Yesterday I had the pleasure of sitting down with a senior director at the CBC. For about an hour we discussed various topics relating to Canadian broadcasting, the CBC, and how the public broadcaster fits into the entertainment spectrum. At one point we got into a discussion about George Stroumboulopoulos Tonight, the newly re-branded CBC offering from Strombo. I found it more than a little funny that my first interview ever was with George some 5 years ago (below; please be gentle, some weak transitions, etc), and now there I was meeting with one of the people in charge of his ‘new’ show. It’s funny how things work out.
Man of the Hour
The Cord Weekly
28 September 2005
George Stroumboulopoulostalks to The Cord about ditching MuchMusic, being a Habs fan and Britney Spears’ chewing gum
For five years he was the face ofMuchMusic to music fans across Canada. As the host of The New Music and The Punk Show he entertained and informed. But as a wise man once said,“You better start swimming or you’ll sink like a stone,” and George Stroumboulopoulos isn’t the type to sink anytime soon.
After his tenure at Much was over, Stromboulopoulos was lured down the street to the CBC where he’s been tackling issues other than what our favourite pop-tarts are up to. His show, The Hour, is a fast paced news/talk program that covers the issues of the day, done in his typically manic style.While Stroumboulopoulos isn’t the type of host you’d expect from the CBC, he says it’s working great.“You’d be surprised. I know a lot of people think that me working here I’d be out of place, but there are so many people that are very much like each other, you just never hear about it, but we’re definitely here.”
While he says he enjoyed his years at Much, the chance to take a broader and, at times, more serious scope was too good for Stroumboulopoulos pass up. “I really enjoyed my time at MuchMusic and got to make some really really neat entertainment music television. But as time went on, entertainment TV as a whole, not just MuchMusic… changed. While I still did music on The New Music and The Punk Show I spent a lot of time not doing music, but more doing celebrity entertainment stuff, which is fine but it wasn’t for me at a certain point. I kind of got bored talking about Britney Spears’ gum for sale on eBay… I don’t care.”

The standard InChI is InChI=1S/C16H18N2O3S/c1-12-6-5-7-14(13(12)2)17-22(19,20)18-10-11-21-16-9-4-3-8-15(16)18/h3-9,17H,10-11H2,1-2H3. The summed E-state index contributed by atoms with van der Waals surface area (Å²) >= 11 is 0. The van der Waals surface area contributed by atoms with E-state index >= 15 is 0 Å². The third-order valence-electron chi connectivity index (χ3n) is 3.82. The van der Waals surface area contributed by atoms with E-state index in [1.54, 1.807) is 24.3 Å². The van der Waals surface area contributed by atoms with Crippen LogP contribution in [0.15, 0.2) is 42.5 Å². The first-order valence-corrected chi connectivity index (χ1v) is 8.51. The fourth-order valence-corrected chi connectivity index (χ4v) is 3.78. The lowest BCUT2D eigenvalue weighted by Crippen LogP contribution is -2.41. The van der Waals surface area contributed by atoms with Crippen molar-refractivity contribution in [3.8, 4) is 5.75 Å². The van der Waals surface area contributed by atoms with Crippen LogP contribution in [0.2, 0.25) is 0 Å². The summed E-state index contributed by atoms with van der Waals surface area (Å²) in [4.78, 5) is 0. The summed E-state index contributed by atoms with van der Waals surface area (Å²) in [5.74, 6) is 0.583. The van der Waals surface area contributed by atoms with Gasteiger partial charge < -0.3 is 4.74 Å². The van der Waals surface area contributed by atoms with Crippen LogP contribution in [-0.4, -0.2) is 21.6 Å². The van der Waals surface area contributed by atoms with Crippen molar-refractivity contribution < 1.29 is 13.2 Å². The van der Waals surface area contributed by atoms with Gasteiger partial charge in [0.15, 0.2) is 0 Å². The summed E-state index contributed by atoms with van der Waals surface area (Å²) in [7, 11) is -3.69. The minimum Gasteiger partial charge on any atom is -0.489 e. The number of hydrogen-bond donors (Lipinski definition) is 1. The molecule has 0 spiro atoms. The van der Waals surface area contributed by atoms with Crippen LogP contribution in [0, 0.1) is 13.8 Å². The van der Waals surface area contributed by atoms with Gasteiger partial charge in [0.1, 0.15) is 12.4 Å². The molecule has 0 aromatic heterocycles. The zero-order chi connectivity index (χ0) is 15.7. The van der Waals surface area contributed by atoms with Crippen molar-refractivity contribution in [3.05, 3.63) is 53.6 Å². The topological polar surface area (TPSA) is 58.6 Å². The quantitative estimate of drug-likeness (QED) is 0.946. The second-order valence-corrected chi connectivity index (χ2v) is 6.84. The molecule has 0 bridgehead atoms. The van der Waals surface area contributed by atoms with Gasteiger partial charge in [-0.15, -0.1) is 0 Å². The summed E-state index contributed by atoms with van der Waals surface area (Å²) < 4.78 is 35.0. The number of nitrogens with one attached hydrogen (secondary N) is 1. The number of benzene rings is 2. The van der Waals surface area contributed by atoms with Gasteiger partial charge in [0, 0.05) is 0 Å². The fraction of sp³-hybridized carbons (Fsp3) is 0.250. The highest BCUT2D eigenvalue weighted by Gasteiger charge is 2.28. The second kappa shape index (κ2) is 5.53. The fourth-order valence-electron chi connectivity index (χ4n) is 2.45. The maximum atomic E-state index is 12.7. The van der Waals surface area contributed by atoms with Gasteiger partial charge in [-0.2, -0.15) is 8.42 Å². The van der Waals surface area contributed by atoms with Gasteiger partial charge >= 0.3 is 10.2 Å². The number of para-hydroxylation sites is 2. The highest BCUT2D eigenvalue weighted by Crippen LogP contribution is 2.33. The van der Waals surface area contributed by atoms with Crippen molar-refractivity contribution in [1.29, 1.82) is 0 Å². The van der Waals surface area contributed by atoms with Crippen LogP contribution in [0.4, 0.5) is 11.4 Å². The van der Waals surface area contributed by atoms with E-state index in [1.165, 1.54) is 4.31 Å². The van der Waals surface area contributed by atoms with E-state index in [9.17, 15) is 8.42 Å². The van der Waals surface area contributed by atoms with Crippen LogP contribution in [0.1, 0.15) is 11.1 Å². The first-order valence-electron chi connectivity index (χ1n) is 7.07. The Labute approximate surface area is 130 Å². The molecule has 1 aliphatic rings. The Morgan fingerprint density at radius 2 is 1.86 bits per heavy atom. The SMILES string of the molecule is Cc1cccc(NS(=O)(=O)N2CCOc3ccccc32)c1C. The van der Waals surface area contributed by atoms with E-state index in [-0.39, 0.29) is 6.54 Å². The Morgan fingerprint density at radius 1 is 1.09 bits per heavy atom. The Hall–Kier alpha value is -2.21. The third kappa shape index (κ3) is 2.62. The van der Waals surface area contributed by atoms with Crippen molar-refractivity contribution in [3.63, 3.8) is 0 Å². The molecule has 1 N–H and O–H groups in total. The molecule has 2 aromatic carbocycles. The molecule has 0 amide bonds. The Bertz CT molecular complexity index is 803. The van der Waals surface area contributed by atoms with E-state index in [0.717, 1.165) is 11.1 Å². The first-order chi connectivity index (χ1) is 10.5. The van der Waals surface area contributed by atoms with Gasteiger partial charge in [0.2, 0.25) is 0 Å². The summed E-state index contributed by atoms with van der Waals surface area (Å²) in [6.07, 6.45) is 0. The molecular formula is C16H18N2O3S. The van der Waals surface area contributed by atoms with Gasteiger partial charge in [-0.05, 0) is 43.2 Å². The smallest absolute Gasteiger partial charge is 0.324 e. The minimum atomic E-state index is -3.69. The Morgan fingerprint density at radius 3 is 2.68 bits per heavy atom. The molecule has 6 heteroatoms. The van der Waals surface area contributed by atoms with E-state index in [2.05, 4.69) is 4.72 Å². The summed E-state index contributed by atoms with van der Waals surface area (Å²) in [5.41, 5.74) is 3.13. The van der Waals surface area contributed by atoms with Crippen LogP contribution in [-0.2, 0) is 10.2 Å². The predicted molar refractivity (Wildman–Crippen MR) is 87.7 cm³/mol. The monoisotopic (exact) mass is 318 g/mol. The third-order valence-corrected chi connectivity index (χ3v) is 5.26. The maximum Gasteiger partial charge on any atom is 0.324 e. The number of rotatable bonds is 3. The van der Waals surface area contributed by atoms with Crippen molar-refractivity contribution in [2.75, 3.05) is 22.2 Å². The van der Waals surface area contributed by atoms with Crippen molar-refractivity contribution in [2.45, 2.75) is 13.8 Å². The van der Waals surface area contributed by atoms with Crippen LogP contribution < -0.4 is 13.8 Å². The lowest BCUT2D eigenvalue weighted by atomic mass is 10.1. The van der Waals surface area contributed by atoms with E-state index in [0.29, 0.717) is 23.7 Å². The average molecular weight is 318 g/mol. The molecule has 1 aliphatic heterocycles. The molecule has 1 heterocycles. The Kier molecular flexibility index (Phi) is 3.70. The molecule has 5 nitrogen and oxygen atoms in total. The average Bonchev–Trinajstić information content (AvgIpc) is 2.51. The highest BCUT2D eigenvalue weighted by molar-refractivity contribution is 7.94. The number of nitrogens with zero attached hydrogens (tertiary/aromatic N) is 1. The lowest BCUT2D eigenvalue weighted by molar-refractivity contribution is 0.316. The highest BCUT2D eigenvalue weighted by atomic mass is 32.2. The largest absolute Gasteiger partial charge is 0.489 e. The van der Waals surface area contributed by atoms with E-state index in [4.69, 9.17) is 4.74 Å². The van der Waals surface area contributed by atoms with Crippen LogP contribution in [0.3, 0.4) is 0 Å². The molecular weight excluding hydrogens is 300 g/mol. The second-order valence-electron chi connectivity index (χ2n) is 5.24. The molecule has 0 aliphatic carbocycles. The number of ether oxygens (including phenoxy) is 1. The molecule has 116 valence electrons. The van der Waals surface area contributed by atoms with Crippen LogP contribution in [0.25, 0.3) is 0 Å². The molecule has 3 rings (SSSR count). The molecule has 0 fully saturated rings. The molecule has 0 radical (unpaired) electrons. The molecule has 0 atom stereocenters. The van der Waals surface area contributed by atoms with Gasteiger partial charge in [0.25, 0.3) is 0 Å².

On why he moved to the CBC, Stroumboulopoulos says the open format of The Hour appealed to him. “I’ll go wherever the right show is” he explained. At The Hour, Stroumboulopoulos and his producers can discuss pretty much whatever they want. “I just wanted to make a show with people that I like, talking about what’s going on in the world, and do it in a way that people from all over the place can watch it. Sometimes we can be serious and heavy and sometimeswe can be light and ridiculous.”
In this respect they’ve done the job, as earlier this year The Hour was named by TV Guide readers as the best Canadian TV program.“I just love going on the air and working with really good people and get to talk about really neat topics,” he explains.
As for the person George would most like to have sit across from him, he has no hesitation in making his choice.“Bob Dylan. I want Dylan on and I want Nelson Mandela.You talk about two guys that have delivered, they have delivered.”
Since George started his career as a sports-radio talk show host it was inevitable that our conversation would hit upon the return of the NHL. “It’s gonna be a good game and a lot more teams are going to be competitive.” But as a good Habsfan, he won’t take the bait on picking a winner in the battle of Ontario.
“Fuck that shit dude, are you crazy? That would kill me, both those teams make me sick,” he says with a laugh. “I’d choose the Oilers if I can’t pick the Canadiens. But as a true Habs fan I would choose death before I would choose one of them.”
Speaking of lockouts, during the ongoing CBC “labour disruption” Stroumboulopoulos has kept himself busy. He can now be found hosting his own weekly radio talk show on CFRB 1010, Sunday nights from 9to 11pm, but he has every intention of returning to The Hour as soon as the lockout ends.